So, what happened during the stay at home orders? Supply and demand were restricted since consumers went to the sidelines due to covid-19. Interest rates declined to the low threes. Inventory is at the lowest level in the past 15 years with prices at record highs. We are only seeing about 25% of homes take a price reduction before they sell.
While forbearance requests are declining, mortgages in forbearance are rising. According to the Mortgage Bankers Association as of May 18th, 8.16% total loans are in forbearance which comprise 4.1 million homeowners.
Now for the stats:
Buyers can pick from 10,167 homes that are available in Chester, Delaware, Montgomery & Philadelphia Counties.
These four counties had 25% fewer transactions than the prior month. However, they averaged about 3% in price appreciation over the prior month with all counties showing gains except Philadelphia which lost $2,571 in value over the prior month. Could the Philadelphia decline be related to Suburbanization?
What does all this really mean? How can real estate do so well in the middle of a pandemic with unemployment running at 13.3% as of May, retail devastation & other economic challenges. While this data would be contrary to what you would think it’s because we are experiencing a health crisis not a housing crisis.
We are still in a sellers’ market based upon very low absorption. The absorption went from 66 days in May to 81 days in June. This is my barometer to measure how the market is doing. I perform this analysis for every single property that we list for sale. This data is critical before you can discuss a price strategy you must understand this analytic.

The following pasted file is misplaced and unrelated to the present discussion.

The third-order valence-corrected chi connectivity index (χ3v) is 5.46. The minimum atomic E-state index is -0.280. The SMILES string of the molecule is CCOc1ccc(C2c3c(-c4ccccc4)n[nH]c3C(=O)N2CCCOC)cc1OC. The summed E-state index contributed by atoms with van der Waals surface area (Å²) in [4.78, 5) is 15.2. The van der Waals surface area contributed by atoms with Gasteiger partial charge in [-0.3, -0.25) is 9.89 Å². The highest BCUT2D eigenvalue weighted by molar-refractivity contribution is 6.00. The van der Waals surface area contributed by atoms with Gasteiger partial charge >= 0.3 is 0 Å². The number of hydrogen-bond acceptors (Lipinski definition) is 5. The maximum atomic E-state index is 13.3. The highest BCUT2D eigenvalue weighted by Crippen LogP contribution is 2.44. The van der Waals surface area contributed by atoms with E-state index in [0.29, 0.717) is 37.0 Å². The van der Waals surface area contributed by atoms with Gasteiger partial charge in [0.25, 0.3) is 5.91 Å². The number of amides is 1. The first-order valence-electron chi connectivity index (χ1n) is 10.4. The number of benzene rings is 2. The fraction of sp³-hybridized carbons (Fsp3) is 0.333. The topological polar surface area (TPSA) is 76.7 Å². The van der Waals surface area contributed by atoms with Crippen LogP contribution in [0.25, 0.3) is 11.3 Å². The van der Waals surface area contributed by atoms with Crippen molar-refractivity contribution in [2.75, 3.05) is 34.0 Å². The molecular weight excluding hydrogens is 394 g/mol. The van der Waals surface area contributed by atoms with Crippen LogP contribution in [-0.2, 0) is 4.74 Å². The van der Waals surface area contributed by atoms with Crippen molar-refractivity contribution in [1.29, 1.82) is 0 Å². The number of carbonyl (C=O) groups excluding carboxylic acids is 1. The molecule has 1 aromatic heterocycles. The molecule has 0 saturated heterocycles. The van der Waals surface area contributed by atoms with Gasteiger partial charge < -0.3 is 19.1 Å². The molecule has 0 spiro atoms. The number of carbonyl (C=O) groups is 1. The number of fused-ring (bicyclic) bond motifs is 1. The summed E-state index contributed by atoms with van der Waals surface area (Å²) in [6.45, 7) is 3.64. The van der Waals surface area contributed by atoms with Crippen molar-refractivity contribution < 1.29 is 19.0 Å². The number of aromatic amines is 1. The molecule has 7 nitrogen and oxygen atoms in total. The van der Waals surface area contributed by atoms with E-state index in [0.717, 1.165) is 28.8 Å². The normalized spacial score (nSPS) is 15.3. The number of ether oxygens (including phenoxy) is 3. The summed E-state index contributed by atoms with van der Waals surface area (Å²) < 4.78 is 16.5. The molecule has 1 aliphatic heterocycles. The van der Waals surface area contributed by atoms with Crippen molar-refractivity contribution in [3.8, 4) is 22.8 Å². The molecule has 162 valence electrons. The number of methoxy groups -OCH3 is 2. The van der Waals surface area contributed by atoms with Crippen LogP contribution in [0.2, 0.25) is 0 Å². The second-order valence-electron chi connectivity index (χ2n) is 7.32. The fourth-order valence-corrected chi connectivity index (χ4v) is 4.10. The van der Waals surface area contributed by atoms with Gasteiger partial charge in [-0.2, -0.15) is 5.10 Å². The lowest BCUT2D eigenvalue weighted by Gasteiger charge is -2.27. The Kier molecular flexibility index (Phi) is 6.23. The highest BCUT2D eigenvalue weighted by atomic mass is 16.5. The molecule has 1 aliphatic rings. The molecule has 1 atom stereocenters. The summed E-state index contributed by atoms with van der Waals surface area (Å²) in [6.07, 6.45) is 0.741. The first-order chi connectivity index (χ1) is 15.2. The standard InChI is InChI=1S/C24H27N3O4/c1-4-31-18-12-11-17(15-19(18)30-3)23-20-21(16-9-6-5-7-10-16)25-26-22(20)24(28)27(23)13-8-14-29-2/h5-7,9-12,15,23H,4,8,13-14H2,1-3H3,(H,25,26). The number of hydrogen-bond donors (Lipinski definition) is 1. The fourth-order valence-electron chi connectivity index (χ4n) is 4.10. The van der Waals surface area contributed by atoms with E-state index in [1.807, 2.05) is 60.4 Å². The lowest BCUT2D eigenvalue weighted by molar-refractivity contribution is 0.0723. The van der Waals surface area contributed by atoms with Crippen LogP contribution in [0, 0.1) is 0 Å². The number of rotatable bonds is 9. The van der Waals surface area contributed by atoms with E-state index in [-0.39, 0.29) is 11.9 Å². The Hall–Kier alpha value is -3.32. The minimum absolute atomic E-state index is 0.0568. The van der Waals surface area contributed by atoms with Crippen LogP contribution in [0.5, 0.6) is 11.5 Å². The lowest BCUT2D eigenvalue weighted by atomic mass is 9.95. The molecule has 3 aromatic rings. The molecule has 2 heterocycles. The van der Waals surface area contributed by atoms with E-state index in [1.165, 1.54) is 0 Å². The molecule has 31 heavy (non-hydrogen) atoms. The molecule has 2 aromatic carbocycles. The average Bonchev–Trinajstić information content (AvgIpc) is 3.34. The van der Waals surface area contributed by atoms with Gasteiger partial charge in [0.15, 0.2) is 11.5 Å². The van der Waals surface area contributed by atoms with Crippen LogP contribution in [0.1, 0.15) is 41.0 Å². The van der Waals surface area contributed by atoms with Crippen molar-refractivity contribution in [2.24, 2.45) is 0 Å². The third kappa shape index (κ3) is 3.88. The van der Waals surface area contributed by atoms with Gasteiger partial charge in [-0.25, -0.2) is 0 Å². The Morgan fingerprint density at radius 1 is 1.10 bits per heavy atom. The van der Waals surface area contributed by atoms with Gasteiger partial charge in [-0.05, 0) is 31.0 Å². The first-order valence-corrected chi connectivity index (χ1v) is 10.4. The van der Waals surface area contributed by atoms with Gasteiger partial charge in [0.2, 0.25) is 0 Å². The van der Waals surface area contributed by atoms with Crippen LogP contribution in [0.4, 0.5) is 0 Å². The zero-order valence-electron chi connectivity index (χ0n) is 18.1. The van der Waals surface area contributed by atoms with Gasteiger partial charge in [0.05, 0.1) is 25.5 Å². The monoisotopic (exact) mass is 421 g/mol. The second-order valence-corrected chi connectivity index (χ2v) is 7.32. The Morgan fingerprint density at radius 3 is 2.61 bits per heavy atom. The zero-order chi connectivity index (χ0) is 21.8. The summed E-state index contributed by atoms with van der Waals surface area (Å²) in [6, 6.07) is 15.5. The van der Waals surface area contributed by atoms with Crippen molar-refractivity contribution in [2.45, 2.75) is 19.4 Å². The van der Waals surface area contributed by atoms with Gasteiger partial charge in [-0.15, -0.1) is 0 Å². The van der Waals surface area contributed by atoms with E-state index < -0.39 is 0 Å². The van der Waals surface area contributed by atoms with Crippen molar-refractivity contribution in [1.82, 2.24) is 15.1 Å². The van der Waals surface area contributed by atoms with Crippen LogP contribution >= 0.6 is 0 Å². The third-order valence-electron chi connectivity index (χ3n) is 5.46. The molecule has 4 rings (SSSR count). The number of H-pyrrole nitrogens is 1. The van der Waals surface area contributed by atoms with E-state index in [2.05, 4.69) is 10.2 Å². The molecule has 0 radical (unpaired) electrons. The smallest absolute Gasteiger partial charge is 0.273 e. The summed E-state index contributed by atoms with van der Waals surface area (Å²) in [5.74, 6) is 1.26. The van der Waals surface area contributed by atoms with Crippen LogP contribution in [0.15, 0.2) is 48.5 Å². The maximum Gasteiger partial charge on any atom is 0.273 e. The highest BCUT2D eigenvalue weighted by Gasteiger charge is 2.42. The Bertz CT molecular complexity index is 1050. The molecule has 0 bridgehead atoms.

The best way to figure out what is happening with the real estate market is to examine shadow inventory. Shadow inventory is broadly defined as homes that are temporarily off the market.
We have identified 1,859 shadow inventory homes pulled from the market in May. The category decreased by 33% to 1,244 homes in June. This is clearly a signal that home sellers are getting more comfortable selling their home during covid-19. Even if the remaining 1,244 shadow homes came on the market it would have a minimal effect on absorption since it would change from 81 to 90 days.
So what does all this mean:
Buyers will benefit from low interest rates but may have challenges finding a home.
Sellers will benefit from increased pricing and minimal competition all due to my barometer that we previously discussed known as absorption.
Historically a house in the US costs around 3 to 4 times the median annual income. During the housing bubble of 2007 the ratio surpassed 5 – in other words, the median price for a single family home in the United States cost more than 5 times the US median annual household income. The spread between incomes and housing prices is starting to grow closer to the last bubble. This is another Déjà vu sign that an offer today may be worth more than an offer tomorrow. I would like to leave you with one question: Does this spark your memory of something we previously saw in 2007?
Stay safe, practice social distancing and watch next month’s market report.